Temporarily upgrading the resources on your Amazon Web Services EC2 instance

authored by Frank Lynam at 12/02/2015 16:32:48

Any regular visitors to this blog will be aware that I have been working with the Apache Jena RDF triplestore and Fuseki SPARQL interface setup as part of my building of the linkedarc.net Linked Data archaeological web service. In general this combination works pretty well but it is constrained in one major way and that is the resources that are needed load data into Fuseki using the built-in s-put and s-post scripts. On my local test server this is not really an issue as I can run my Ubuntu image on top of about 8GB of RAM, which is fine. However, Fuseki often crashes dues to a lack of available memory when I run these data updates on my online testing server, which is an AWS EC2 micro instance, which has about 700MB of RAM available to it. This post shows how you can temporarily bump up the EC2 micro instance to run as a medium or large instance, do your heavy lifting and then revert back to the micro environment.

Here’s how you do it:

  1. Open up the AWS EC2 console and log in.
  2. Go to the Instances page and select to stop your current micro instance. Note that I originally tried the following steps with the source instance still running but the new instance failed to start correctly. Stopping the source instance obviously does result in its services being withdrawn, however.
  3. Once the instance is stopped, go up to Actions and select to create an image from your source instance.
  4. You will be asked for a name for the new image and you can also choose to alter the size of the new disk that it runs on if you want. Click <Create Image> to start the creation.
  5. In a couple of minutes you should find a new image listed in the Images/AMIs folder. Select this and click <Launch>.
  6. On the first page of the wizard, you get to choose the type of instance family that your new instance will run as.
  7. Once you have chosen one, make sure that you run through all of the steps in the wizard, particularly the final step, which asks you to specify a security group for the new instance as you will not be able to affect this after it is launched.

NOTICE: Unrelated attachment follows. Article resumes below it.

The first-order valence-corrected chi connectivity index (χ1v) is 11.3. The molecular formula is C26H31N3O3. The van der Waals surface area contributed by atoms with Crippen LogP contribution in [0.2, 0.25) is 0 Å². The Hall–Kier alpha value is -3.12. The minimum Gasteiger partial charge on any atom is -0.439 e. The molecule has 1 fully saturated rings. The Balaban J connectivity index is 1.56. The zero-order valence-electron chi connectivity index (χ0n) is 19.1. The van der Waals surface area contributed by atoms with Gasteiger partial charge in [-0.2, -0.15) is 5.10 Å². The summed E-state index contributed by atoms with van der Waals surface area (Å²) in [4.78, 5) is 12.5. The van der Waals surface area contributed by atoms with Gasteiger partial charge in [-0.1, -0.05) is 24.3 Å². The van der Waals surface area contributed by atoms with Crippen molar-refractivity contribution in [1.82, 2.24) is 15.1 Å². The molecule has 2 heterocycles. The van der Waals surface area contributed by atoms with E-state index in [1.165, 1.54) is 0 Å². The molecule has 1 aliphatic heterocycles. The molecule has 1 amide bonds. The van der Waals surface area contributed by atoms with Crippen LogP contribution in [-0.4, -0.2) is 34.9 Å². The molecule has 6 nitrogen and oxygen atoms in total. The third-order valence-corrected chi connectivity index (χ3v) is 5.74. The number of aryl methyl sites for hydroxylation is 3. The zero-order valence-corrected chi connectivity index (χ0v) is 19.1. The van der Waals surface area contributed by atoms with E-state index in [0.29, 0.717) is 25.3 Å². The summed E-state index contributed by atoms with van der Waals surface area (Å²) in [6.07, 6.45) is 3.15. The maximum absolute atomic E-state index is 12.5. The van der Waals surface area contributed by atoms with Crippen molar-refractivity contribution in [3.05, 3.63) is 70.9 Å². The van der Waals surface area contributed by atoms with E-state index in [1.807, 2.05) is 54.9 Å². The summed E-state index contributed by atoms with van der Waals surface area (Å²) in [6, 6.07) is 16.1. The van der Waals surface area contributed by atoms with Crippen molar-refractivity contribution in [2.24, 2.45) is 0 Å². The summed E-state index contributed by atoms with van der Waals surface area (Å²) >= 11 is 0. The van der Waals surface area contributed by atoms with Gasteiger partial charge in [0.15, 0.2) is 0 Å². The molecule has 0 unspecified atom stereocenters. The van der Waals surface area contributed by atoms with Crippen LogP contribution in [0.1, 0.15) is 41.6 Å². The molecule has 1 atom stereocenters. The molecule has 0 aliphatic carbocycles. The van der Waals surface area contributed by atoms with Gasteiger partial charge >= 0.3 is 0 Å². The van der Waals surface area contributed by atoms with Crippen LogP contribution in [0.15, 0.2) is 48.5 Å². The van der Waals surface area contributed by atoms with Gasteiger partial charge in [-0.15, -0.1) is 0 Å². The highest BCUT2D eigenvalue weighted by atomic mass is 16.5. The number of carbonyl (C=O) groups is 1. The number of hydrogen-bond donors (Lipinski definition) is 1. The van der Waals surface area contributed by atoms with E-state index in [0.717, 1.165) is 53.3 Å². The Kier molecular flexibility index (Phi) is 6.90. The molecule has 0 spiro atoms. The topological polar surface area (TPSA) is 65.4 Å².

8. The wizard finally asks you to confirm how you will SSH into the new instance and you should follow the same practice as you used with the original instance, which in my case is to use public and private keys so as to negate the requirement to constantly re-enter passwords.
  9. When the instance is launched it will appear in the Instances list. If you are using Elastic IPs, it makes sense to now associate the public IP address, which is currently associated with the now stopped source instance, with the new instance.
  10. Now you have a running instance that is identical to your original instance except for the fact that it’s system resources have been changed.
  11. If you redirected the old Elastic IP to point to the new instance, the next time you attempt to SSH to this IP address the SSH client will warn you that the server appears to have changed as follows (with my specific details redacted).

@@@@@@@@@@@@@@@@@@@@@@@@@@@@@@@@@@@@@@@@@@@@@@@@@@@@@@@@@@@
@    WARNING: REMOTE HOST IDENTIFICATION HAS CHANGED!     @
@@@@@@@@@@@@@@@@@@@@@@@@@@@@@@@@@@@@@@@@@@@@@@@@@@@@@@@@@@@
IT IS POSSIBLE THAT SOMEONE IS DOING SOMETHING NASTY!
Someone could be eavesdropping on you right now (man-in-the-middle attack)!
It is also possible that a host key has just been changed.
The fingerprint for the RSA key sent by the remote host is
############################################.
Please contact your system administrator.
Add correct host key in ################# to get rid of this message.
Offending RSA key in #################:#
RSA host key for ########## has changed and you have requested strict checking.
Host key verification failed.
  1. Remove the target IP address from the file that is noted in the message.
  2. Now try running SSH again and it should ask you if you want to add the IP address to the list of known hosts and after that you should be in.
  3. When you finish whatever it is that you have to do on the upgraded server, go back to the AWS EC2 console. Stop the new instance as before. Create an image of it and launch it specifying to run it using the original resources. Reassign the Elastic IP to the new instance. Repeat the SSH IP address known hosts removal and addition as required.

This is undoubtedly a convoluted series of steps for what is a relatively straightforward outcome but until Amazon decide that they will support the dynamic reallocation of RAM for an instance, it is a necessary evil.

Comments

What's wrong with the following?

1. Stop your instance

2. Use AWS Management Console to change the instance type to the higher instance type

3. Restart your instance

4. Do your work

5. Stop your instance

6. Revert the instance type to the original micro

7. Restart your instance

 

(Matt, 12/02/2015 16:59:04)

Are you able to change the type of a stopped AWS instance though?

(Frank, 27/05/2015 22:06:29)

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